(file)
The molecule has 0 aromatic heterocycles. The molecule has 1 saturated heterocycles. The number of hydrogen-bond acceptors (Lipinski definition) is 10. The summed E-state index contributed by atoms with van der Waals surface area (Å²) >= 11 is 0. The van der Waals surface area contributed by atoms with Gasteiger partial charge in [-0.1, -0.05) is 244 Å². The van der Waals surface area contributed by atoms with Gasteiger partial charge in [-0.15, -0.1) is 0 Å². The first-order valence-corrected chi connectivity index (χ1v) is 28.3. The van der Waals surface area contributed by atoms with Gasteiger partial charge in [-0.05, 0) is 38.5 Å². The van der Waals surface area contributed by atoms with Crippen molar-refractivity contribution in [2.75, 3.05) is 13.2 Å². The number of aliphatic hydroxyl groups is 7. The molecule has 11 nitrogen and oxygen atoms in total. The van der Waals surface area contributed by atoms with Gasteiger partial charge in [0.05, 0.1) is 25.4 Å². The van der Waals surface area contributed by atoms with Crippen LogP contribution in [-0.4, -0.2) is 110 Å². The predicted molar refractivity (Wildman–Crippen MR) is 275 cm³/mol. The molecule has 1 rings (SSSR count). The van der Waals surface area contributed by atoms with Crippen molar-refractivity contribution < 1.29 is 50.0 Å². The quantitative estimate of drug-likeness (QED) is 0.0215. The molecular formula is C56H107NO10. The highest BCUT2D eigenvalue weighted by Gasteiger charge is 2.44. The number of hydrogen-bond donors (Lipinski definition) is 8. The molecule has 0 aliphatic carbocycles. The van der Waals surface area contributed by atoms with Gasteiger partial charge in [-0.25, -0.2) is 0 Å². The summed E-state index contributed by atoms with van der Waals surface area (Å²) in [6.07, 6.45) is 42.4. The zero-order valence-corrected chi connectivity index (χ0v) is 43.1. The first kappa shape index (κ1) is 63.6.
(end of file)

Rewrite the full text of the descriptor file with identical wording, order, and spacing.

The molecule has 0 aromatic heterocycles. The molecule has 1 saturated heterocycles. The number of hydrogen-bond acceptors (Lipinski definition) is 10. The summed E-state index contributed by atoms with van der Waals surface area (Å²) >= 11 is 0. The van der Waals surface area contributed by atoms with Gasteiger partial charge in [-0.1, -0.05) is 244 Å². The van der Waals surface area contributed by atoms with Gasteiger partial charge in [-0.15, -0.1) is 0 Å². The first-order valence-corrected chi connectivity index (χ1v) is 28.3. The van der Waals surface area contributed by atoms with Gasteiger partial charge in [-0.05, 0) is 38.5 Å². The van der Waals surface area contributed by atoms with Crippen molar-refractivity contribution in [2.75, 3.05) is 13.2 Å². The number of aliphatic hydroxyl groups is 7. The molecule has 11 nitrogen and oxygen atoms in total. The van der Waals surface area contributed by atoms with Gasteiger partial charge in [0.05, 0.1) is 25.4 Å². The van der Waals surface area contributed by atoms with Crippen LogP contribution in [-0.4, -0.2) is 110 Å². The predicted molar refractivity (Wildman–Crippen MR) is 275 cm³/mol. The molecule has 1 rings (SSSR count). The van der Waals surface area contributed by atoms with Crippen molar-refractivity contribution < 1.29 is 50.0 Å². The quantitative estimate of drug-likeness (QED) is 0.0215. The molecular formula is C56H107NO10. The highest BCUT2D eigenvalue weighted by Gasteiger charge is 2.44. The number of hydrogen-bond donors (Lipinski definition) is 8. The molecule has 0 aliphatic carbocycles. The van der Waals surface area contributed by atoms with Gasteiger partial charge in [-0.25, -0.2) is 0 Å². The summed E-state index contributed by atoms with van der Waals surface area (Å²) in [6.07, 6.45) is 42.4. The zero-order valence-corrected chi connectivity index (χ0v) is 43.1. The first kappa shape index (κ1) is 63.6.